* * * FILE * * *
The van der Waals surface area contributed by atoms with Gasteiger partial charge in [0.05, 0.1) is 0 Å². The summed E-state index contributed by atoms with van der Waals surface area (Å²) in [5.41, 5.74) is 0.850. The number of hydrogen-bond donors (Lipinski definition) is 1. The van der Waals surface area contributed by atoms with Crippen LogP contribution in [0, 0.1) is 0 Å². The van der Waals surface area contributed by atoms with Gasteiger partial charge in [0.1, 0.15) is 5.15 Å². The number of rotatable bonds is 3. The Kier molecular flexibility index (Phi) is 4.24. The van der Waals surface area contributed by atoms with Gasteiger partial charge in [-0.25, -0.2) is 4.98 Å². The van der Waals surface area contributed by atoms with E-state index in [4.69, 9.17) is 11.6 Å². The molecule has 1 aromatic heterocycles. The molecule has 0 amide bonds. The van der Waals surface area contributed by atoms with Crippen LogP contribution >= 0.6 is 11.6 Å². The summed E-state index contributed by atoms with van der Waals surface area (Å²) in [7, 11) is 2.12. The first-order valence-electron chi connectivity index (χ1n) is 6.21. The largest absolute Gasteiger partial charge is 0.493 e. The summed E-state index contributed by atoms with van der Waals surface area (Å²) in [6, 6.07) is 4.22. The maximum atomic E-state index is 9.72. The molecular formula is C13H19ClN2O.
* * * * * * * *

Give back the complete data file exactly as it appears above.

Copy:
The van der Waals surface area contributed by atoms with Gasteiger partial charge in [0.05, 0.1) is 0 Å². The summed E-state index contributed by atoms with van der Waals surface area (Å²) in [5.41, 5.74) is 0.850. The number of hydrogen-bond donors (Lipinski definition) is 1. The van der Waals surface area contributed by atoms with Crippen LogP contribution in [0, 0.1) is 0 Å². The van der Waals surface area contributed by atoms with Gasteiger partial charge in [0.1, 0.15) is 5.15 Å². The number of rotatable bonds is 3. The Kier molecular flexibility index (Phi) is 4.24. The van der Waals surface area contributed by atoms with Gasteiger partial charge in [-0.25, -0.2) is 4.98 Å². The van der Waals surface area contributed by atoms with E-state index in [4.69, 9.17) is 11.6 Å². The molecule has 1 aromatic heterocycles. The molecule has 0 amide bonds. The van der Waals surface area contributed by atoms with Crippen LogP contribution >= 0.6 is 11.6 Å². The summed E-state index contributed by atoms with van der Waals surface area (Å²) in [7, 11) is 2.12. The first-order valence-electron chi connectivity index (χ1n) is 6.21. The largest absolute Gasteiger partial charge is 0.493 e. The summed E-state index contributed by atoms with van der Waals surface area (Å²) in [6, 6.07) is 4.22. The maximum atomic E-state index is 9.72. The molecular formula is C13H19ClN2O.